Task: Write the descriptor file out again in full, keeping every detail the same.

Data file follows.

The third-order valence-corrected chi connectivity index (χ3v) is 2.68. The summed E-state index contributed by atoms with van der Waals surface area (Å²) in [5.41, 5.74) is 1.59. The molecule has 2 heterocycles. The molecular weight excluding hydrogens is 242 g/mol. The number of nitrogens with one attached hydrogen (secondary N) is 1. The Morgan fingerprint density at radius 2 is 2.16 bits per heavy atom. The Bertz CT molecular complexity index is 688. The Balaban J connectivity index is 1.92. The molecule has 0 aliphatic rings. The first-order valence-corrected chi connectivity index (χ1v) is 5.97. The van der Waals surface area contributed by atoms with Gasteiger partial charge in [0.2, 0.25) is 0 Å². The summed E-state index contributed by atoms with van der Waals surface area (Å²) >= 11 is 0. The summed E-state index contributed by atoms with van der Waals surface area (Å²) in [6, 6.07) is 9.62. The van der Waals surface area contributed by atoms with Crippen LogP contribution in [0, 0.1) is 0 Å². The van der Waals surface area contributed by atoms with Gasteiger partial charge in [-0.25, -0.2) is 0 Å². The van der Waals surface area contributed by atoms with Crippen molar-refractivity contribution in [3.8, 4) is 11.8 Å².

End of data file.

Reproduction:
The third-order valence-corrected chi connectivity index (χ3v) is 2.68. The summed E-state index contributed by atoms with van der Waals surface area (Å²) in [5.41, 5.74) is 1.59. The molecule has 2 heterocycles. The molecular weight excluding hydrogens is 242 g/mol. The number of nitrogens with one attached hydrogen (secondary N) is 1. The Morgan fingerprint density at radius 2 is 2.16 bits per heavy atom. The Bertz CT molecular complexity index is 688. The Balaban J connectivity index is 1.92. The molecule has 0 aliphatic rings. The first-order valence-corrected chi connectivity index (χ1v) is 5.97. The van der Waals surface area contributed by atoms with Gasteiger partial charge in [0.2, 0.25) is 0 Å². The summed E-state index contributed by atoms with van der Waals surface area (Å²) >= 11 is 0. The summed E-state index contributed by atoms with van der Waals surface area (Å²) in [6, 6.07) is 9.62. The van der Waals surface area contributed by atoms with Crippen LogP contribution in [0, 0.1) is 0 Å². The van der Waals surface area contributed by atoms with Gasteiger partial charge in [-0.25, -0.2) is 0 Å². The van der Waals surface area contributed by atoms with Crippen molar-refractivity contribution in [3.8, 4) is 11.8 Å².